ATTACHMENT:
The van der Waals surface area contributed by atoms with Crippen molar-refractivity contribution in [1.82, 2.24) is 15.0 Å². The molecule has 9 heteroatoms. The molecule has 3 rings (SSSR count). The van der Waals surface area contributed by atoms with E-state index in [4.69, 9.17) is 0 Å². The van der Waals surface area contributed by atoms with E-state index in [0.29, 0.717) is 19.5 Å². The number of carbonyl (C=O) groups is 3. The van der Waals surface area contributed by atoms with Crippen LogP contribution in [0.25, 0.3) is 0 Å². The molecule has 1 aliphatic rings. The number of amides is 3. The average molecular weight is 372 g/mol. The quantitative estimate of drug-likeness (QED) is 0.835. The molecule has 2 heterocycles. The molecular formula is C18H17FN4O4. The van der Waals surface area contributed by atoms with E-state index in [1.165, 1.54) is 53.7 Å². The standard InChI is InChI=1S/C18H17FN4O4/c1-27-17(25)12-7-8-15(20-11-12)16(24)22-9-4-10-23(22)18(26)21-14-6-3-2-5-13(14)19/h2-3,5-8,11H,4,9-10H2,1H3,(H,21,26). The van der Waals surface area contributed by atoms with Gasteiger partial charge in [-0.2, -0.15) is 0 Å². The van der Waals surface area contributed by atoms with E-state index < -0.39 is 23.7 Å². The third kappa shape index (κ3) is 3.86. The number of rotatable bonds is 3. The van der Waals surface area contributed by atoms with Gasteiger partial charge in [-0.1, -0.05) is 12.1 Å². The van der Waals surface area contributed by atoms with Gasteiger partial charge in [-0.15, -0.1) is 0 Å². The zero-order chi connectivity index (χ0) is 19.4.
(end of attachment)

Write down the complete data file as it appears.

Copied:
The van der Waals surface area contributed by atoms with Crippen molar-refractivity contribution in [1.82, 2.24) is 15.0 Å². The molecule has 9 heteroatoms. The molecule has 3 rings (SSSR count). The van der Waals surface area contributed by atoms with E-state index in [4.69, 9.17) is 0 Å². The van der Waals surface area contributed by atoms with E-state index in [0.29, 0.717) is 19.5 Å². The number of carbonyl (C=O) groups is 3. The van der Waals surface area contributed by atoms with Crippen LogP contribution in [0.25, 0.3) is 0 Å². The molecule has 1 aliphatic rings. The number of amides is 3. The average molecular weight is 372 g/mol. The quantitative estimate of drug-likeness (QED) is 0.835. The molecule has 2 heterocycles. The molecular formula is C18H17FN4O4. The van der Waals surface area contributed by atoms with E-state index in [1.165, 1.54) is 53.7 Å². The standard InChI is InChI=1S/C18H17FN4O4/c1-27-17(25)12-7-8-15(20-11-12)16(24)22-9-4-10-23(22)18(26)21-14-6-3-2-5-13(14)19/h2-3,5-8,11H,4,9-10H2,1H3,(H,21,26). The van der Waals surface area contributed by atoms with Gasteiger partial charge in [-0.2, -0.15) is 0 Å². The van der Waals surface area contributed by atoms with E-state index < -0.39 is 23.7 Å². The third kappa shape index (κ3) is 3.86. The number of rotatable bonds is 3. The van der Waals surface area contributed by atoms with Gasteiger partial charge in [-0.1, -0.05) is 12.1 Å². The van der Waals surface area contributed by atoms with Gasteiger partial charge in [-0.15, -0.1) is 0 Å². The zero-order chi connectivity index (χ0) is 19.4.